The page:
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Got a nice deal on the C-Sonnar 50mm, but having second thoughts
Old 01-22-2020   #1
der Koekje
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Got a nice deal on the C-Sonnar 50mm, but having second thoughts

Hey guys. I'm in the process of picking up my first Leica (an M6 or M6 Titan by the looks of it), and I'm looking to pair it with a nice lens. Since these are expensive bodies, and I don't quiet have the cash on hand for a lineup of lenses yet, I thought I would pair it with a Zeiss lens since I really like their rendering and they provide better value for money (especially the Distagon but I can't find a second hand copy).

To this end, I found a nice deal on the C-Sonnar 50mm F1.5 ZM, but I'm worried about having this as my only lens. Since I'm planning to use it with film, it's going to be hard adjusting to the focus drift because I can't reliably practice without having a digital back for reference. It will also be hard to give the camera to my girlfriend or friends and trying to explain this issue to them.

I also worry about sharpness. I know it's a characteristic design but as my only lens I do kind of want something sharp and I'm not sure whether this one will deliver on this front. How do you guys usually use this lens? At F2.8? Is it comparable to the Planar at that aperture? I know film is about character rather than clinical sharpness that's expected from digital, but I'm not looking to do lomography here.

I'm also looking at the Planar and the 35mm F2 Biogon, but I do appreciate the extra stop of light for indoor/night photography. I'm looking at the TTArtisan lenses as well. I wonder when they are planning to release their 50mm F1.4 and whether I should wait for it.

Anyway. I'm just curious to hear your thoughts about using the Sonnar as my only lens for a while.
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Old 01-22-2020   #2
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For the first 8 or so years, the C Sonnar was optimized for f2.8. This means that the focus shift occurred only from f1.5 to f2 or so. The closer it got to f2.8, the more accurate focus became. Now it is optimized for f1.5 at the factory. I am not sure how to determine the optimization of this lens apart from putting it on a digital rangefinder, or shooting a roll of film for test purposes. But it should only take a few images at the beginning to figure out.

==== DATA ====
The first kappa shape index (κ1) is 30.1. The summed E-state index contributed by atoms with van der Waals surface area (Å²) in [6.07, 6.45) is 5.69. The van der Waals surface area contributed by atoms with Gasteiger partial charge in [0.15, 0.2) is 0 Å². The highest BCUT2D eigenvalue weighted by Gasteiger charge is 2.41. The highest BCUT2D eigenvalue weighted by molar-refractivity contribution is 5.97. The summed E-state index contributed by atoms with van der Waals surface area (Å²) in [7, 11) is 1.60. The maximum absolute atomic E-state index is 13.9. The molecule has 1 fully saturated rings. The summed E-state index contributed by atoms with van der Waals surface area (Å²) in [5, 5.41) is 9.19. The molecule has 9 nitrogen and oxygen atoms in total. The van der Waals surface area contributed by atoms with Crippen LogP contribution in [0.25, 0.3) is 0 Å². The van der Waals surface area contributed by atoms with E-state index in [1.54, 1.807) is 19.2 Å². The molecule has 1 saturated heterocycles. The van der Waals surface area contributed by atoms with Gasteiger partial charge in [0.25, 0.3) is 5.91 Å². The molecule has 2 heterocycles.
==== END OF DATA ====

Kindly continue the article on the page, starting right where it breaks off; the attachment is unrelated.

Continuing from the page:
M9 - Elvis Lives by Archiver, on Flickr


If you're handing the lens to girlfriend or friends (do you really want to hand your new, expensive, M6 or M6 Titan to someone else???) then set it to f2.8 and be done with it. Let them wrangle with rangefinder focus and give you blurry pictures, focus shift is the least of your worries if you have to explain focus shift and rangefinder focusing to someone unfamiliar with it. Oh yeah, you'll probably have to meter for them, too.


M9 - Valentino by Archiver, on Flickr


There is absolutely no issue with sharpness at f1.5, not to me. The lens resolves a lot of detail - the wide open characteristic of this lens is in 'rendering', which is a lower contrast look with huge specular highlight balls, a slight glow, and very soft, dreamy bokeh. The lens becomes more contrasty at f2.8 but retains the pleasant bokeh, and is very sharp. This is one of my favourite lenses for portraits or anything with people in them. This is in no way a lomography lens. It is a high quality, well designed and engineered lens which produces beautiful images.

M9 - Thierry Mugler by Archiver, on Flickr

The focus shift itself is easy to manage. The shift distance at f1.5 is only about an inch, which is like nodding your head slightly in affirmation. Focus first, then lean forward slightly. That's all you need.


M9 - Bathing in the Sun by Archiver, on Flickr


M9 - Lin Fa Kung Lantern by Archiver, on Flickr
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Old 01-22-2020   #3
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A couple of thoughts:

I would not say that film is about "character" namely because the word has picked up a lot of negative connotations. I'r rather say film is about, well, depending on whom you ask the physical hands-on process, or the rendition, or its ability to hang onto highlights much better without looking like an over doctored HDR image.

The modern ZM Sonnar 50/1.5 is plenty sharp for film even wide open. Don't worry about it! I should add that the most crucial part with film shooting these days is not the (modern) lenses but the process of turning it into prints or scans for the web. I've seen some truly atrocious lab-scans and developments. Don't crimp on that area. The best lens in the world is not going to save your pictures if all you have is a 800x600 highly jpeg artifact riddled crap scan.

Focus shift is also largely a non issue -- especially on film. You're supposed to use the rangefinder to its strength, aka use it to quickly focus and compose with moving subjects - not for shoot static test charts.

I wonder if a M6 is a good learners camera. Perhaps get something cheaper but also more reliable without a light-meter? Perhaps an M2 or M4 of some persuasion if it has to be Leica?